Ever wanted to let Facebook know even more about the intimate details of your life? Now you can!
At Facebook's developer conference, F8, the company is making a few announcements about the dating platform it launched in September 2018, Facebook Dating. Now, Facebook Dating is expanding into several new countries (but still not the United States) with the addition of one potentially creepy new feature.
Meet Facebook Dating's "Secret Crush": a new feature that lets Facebook Dating users send a signal to a friend that you have a crush on them. If you decide to opt in, you can choose up to nine of your friends as "Secret Crushes," as a way to indicate that you're interested in them. If any of those friends have also been holding a secret candle for you and designates you as their Secret Crush, Facebook will notify both parties. Love connection: made! Romance: disrupted!
Facebook Dating is already live in Colombia, Thailand, Canada, Argentina, and Mexico. It's now expanding to 14 more countries: Philippines, Vietnam, Singapore, Malaysia, Laos, Brazil, Peru, Chile, Bolivia, Ecuador, Paraguay, Uruguay, Guyana, and Surinam. Facebook users in these lucky places can now use the Dating platform, along with "Secret Crush."
Typically, your dating pool on Facebook comes from people in your Facebook orbit, like members of groups you both belong to and not necessarily your actual friends. That's not the case with Secret Crush. The feature is for sending potential crush notifications to people you actually know. Facebook says Secret Crush arose because users "told us that they believe there is an opportunity to explore potential romantic relationships within their own extended circle of friends."
Facebook assures us that it only makes secret crushes known if the feelings are mutual. If your crush is using Facebook Dating, they'll get a notification that "someone" has a crush on them. If they've also designated you as a Secret Crush, then Facebook will make the connection. Move over, Yenta.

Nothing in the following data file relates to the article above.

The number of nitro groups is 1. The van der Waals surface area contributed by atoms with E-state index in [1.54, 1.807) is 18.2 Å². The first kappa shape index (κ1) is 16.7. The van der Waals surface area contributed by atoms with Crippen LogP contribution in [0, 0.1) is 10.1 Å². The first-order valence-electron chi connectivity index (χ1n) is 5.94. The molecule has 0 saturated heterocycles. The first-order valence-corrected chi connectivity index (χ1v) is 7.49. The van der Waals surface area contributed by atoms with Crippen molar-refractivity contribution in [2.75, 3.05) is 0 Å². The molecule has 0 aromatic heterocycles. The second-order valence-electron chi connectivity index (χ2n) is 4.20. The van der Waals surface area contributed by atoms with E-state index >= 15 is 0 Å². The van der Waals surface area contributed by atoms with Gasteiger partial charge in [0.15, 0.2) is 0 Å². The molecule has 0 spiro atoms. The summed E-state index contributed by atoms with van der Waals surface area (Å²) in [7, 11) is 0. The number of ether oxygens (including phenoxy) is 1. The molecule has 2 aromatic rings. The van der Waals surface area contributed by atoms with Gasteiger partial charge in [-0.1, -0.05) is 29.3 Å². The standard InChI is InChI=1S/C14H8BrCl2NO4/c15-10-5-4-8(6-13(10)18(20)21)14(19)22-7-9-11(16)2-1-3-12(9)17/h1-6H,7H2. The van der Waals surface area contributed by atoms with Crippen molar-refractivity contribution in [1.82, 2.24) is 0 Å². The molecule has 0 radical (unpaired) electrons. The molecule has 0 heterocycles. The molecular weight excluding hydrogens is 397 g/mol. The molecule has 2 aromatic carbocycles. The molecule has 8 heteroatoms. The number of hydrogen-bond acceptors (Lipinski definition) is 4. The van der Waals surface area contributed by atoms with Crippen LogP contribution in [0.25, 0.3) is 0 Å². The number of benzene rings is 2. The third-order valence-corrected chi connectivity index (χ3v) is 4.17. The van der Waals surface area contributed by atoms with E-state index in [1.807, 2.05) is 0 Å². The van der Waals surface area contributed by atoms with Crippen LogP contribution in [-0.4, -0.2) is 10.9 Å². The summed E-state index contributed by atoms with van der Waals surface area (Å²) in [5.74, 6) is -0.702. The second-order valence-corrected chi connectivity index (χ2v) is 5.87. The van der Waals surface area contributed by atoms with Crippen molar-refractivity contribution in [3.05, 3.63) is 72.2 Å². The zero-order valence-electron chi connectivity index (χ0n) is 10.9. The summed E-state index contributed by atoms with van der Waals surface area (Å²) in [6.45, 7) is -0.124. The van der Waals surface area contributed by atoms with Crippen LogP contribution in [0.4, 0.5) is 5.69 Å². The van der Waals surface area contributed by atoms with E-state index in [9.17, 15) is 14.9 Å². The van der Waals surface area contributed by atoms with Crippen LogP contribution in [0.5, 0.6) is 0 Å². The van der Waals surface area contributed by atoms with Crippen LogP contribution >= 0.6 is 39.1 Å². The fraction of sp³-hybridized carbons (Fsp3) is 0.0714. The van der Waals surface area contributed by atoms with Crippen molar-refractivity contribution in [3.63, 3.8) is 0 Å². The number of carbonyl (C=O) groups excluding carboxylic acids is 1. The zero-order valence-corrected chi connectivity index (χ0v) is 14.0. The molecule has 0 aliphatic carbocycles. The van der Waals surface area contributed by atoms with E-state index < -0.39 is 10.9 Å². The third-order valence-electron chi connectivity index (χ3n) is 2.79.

This feature is cute, but we see a few problems. Image: Facebook
It's easy to see how this is an enticing way to get people interested in Facebook Dating — and how this could go terribly wrong.
If I knew of a single person using Facebook Dating, I might want to know if someone has a crush on me. Enabling hookups was part of what made Facebook so popular back in the aughts (I see you, "It's Complicated" relationship status). So providing people with a new way to signal their interest beyond the "poke" (RIP) gets Facebook back to its roots, at least in a way.
Secret Crush seems like the new way to pass a digital love note. But instead of getting a note back, you'll either get an affirmative love connection or the passive aggressive rejection of your crush's unknowing silence.
Beyond being kind of creepy, Secret Crush gives me misgivings for another reason. When I first read about Secret Crush, my immediate thought was of the ways people would be sure to abuse it. Think of a rom-com where a heroine is left distraught after a popular guy expresses interest in them, only to use the "date" as a way to embarrass and make fun of them later. If someone indicated a Secret Crush in earnest and someone else did it in jest, how could this not be a tool for bullying?
You have to be over 18 to use Facebook dating, so the chances of cruel teens using Secret Crush for Never Been Kissed-style antics is low (especially since young people aren't that interested in Facebook, anyway).
Still, are we ready to trust Facebook — which has proved time and again that it does not treat our personal information responsibly — with an intimate secret?
Sorry, Facebook. That's one secret you're not getting out of me.